Background: Increased body mass index (BMI) is associated with an increase in overall mortality; however, the specific relationship of BMI to cancer is unclear. The most reliable evidence links increased BMI to cancers of the colon, endometrium, kidney, esophagus, and breast (in postmenopausal women). It is uncertain whether BMI influences the incidence of certain cancers, the risk of mortality, or both. Reeves and colleagues studied the relationship of BMI to cancer incidence and mortality in postmenopausal women.
The Study: The authors analyzed data from the Million Women Study, a large British cohort study of women 50 to 64 years of age. The 1.3 million participants were invited for a national breast screening campaign between 1996 and 2001. At recruitment, women who were diagnosed with a cancer (other than nonmelanoma skin cancer) were excluded from the study. The women completed questionnaires to record their height, weight, demographic factors, and other personal characteristics. BMI was calculated for each participant. Cancer registries and death certificates were subsequently monitored on the National Health Service registers to identify any cancer-related incident in participants. The association between BMI and incidence of the 17 types of cancers studied was assessed after an average follow-up of 5.4 years. The association between BMI and mortality caused by the cancers was examined after an average follow-up of seven years.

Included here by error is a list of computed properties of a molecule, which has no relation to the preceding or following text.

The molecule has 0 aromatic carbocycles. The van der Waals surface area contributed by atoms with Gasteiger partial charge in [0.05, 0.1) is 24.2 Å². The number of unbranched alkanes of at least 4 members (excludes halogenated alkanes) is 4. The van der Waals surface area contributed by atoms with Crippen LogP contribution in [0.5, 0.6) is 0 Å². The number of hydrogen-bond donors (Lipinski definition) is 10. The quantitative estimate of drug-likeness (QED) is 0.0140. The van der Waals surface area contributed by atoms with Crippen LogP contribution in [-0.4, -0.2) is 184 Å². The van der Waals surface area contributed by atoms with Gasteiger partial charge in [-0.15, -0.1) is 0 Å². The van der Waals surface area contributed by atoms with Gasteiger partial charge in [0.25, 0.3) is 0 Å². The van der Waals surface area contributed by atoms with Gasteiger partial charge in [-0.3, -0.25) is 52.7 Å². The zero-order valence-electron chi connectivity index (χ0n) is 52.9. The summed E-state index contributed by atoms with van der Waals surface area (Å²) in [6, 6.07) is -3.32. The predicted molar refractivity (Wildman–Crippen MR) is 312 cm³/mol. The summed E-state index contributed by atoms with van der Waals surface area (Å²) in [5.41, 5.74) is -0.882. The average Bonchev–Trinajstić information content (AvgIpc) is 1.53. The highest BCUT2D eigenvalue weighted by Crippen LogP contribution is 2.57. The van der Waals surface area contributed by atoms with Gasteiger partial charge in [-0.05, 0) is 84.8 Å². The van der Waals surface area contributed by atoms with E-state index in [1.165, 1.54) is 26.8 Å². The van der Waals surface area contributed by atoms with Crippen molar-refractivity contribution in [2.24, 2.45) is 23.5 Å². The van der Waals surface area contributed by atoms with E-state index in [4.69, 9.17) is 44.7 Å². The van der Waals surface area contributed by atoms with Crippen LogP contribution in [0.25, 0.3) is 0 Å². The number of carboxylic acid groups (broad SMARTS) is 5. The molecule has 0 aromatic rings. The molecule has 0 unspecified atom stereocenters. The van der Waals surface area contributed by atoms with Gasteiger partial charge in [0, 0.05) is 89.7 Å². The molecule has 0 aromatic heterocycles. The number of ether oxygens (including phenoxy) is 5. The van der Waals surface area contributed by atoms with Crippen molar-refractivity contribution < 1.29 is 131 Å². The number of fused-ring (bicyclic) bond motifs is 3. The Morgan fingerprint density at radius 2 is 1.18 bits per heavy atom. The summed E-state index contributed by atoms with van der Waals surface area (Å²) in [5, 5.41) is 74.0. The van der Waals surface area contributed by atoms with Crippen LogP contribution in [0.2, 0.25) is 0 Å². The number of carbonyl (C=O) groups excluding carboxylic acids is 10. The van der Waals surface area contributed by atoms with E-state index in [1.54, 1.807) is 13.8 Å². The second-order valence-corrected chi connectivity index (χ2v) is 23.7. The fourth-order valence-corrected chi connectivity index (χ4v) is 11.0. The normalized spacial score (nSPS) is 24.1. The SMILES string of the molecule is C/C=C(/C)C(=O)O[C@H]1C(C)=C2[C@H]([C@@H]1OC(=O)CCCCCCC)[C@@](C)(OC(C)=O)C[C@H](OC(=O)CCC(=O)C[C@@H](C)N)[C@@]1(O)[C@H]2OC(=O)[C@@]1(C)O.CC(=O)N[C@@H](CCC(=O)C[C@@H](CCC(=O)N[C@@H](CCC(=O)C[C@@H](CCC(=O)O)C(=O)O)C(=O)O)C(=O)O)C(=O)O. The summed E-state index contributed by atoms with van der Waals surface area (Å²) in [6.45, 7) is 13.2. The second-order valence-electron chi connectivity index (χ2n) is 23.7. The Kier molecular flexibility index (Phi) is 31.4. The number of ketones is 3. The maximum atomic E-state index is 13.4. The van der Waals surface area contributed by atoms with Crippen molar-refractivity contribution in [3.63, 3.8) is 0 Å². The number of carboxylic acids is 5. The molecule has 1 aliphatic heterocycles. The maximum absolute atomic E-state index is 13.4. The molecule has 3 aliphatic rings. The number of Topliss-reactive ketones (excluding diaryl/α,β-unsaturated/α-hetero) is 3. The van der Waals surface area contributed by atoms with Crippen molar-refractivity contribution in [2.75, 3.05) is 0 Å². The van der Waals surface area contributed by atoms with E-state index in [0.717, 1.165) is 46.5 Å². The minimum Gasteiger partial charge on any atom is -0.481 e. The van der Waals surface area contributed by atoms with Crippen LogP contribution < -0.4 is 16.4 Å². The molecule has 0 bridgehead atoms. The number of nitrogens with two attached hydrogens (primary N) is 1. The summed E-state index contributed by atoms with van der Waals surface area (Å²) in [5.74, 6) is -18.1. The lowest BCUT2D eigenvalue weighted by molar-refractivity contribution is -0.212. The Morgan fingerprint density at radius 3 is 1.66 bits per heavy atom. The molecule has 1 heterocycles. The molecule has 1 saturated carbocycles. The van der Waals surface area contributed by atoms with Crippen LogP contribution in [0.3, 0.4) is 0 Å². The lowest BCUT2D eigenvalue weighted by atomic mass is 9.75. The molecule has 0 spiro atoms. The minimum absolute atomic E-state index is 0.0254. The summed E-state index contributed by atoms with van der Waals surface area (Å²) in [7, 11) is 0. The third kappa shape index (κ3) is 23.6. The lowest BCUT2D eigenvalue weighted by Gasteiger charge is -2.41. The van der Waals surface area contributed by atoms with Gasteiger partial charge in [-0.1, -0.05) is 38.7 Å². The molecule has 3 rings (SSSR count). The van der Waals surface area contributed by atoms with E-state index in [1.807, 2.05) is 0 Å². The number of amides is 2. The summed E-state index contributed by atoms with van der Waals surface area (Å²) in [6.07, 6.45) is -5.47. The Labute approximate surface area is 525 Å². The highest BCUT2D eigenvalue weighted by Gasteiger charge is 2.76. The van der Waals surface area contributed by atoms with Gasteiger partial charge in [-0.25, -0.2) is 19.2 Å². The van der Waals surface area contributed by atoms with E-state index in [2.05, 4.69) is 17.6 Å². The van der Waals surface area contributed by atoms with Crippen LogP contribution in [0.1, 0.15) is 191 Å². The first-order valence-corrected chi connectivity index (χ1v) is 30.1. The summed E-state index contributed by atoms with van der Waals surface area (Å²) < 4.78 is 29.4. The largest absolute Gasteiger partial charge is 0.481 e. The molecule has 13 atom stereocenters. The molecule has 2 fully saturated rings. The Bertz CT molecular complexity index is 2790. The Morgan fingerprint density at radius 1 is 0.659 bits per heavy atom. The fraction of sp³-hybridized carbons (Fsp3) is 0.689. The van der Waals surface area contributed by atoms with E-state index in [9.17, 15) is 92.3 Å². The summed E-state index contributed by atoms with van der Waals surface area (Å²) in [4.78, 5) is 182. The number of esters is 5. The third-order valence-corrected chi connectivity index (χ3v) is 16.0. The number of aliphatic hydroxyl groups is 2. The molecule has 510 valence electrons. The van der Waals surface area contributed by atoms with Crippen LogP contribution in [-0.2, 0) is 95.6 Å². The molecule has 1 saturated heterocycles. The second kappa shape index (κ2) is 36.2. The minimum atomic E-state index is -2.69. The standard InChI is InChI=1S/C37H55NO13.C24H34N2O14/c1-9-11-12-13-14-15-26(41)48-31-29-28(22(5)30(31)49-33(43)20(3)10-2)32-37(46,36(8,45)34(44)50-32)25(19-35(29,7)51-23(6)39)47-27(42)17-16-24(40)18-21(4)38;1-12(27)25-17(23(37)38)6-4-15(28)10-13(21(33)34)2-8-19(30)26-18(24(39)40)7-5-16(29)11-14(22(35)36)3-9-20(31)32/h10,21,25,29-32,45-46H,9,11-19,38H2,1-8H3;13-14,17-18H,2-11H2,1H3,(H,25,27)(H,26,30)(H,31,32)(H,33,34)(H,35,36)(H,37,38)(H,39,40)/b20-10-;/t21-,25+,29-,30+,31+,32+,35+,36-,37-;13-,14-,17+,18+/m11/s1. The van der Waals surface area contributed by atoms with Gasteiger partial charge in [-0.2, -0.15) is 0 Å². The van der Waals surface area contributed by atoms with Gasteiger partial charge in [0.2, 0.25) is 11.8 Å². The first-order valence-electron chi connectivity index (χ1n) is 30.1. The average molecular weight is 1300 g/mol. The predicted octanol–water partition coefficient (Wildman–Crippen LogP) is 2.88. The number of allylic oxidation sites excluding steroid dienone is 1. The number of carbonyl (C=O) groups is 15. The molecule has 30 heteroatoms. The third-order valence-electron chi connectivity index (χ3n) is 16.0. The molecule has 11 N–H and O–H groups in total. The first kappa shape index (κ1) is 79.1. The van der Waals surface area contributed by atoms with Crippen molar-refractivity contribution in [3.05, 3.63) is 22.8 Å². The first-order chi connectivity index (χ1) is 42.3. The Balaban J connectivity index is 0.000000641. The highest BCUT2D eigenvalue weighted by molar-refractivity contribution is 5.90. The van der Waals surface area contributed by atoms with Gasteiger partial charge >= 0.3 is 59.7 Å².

Results: The analysis included 1,222,630 women with an average age of 55.9 years at recruitment. The women experienced 45,037 new cancers and 17,203 cancer deaths during the study. BMI was significantly related to the relative risk of cancer incidence across all cancers, as well as cancers of the esophagus, pancreas, lung, endometrium, breast, kidney, and leukemia. The relationship of BMI to cancer mortality was generally similar to that of cancer incidence.
Although a trend emerged associating BMI to ovarian cancer, non-Hodgkin lymphoma, and multiple myeloma, the association was not statistically significant. For smoking-related cancers, the association between greater cancer risk and increased BMI was stronger when the analysis was restricted to never-smokers. An inverse relationship was found between BMI and the incidence of squamous cell carcinoma of the esophagus, lung cancer, and premenopausal breast cancer.
Overall, the researchers estimate that about 5 percent of cancers in postmenopausal women are attributable to excess weight. For endometrial cancer and adenocarcinoma of the esophagus, about one half of cases could be attributed to being overweight. This proportion was between 10 and 20 percent for leukemia, multiple myeloma, kidney cancer, and pancreatic cancer.
Conclusion: Increasing BMI is associated with increased incidence and mortality for at least 10 common cancers in postmenopausal women.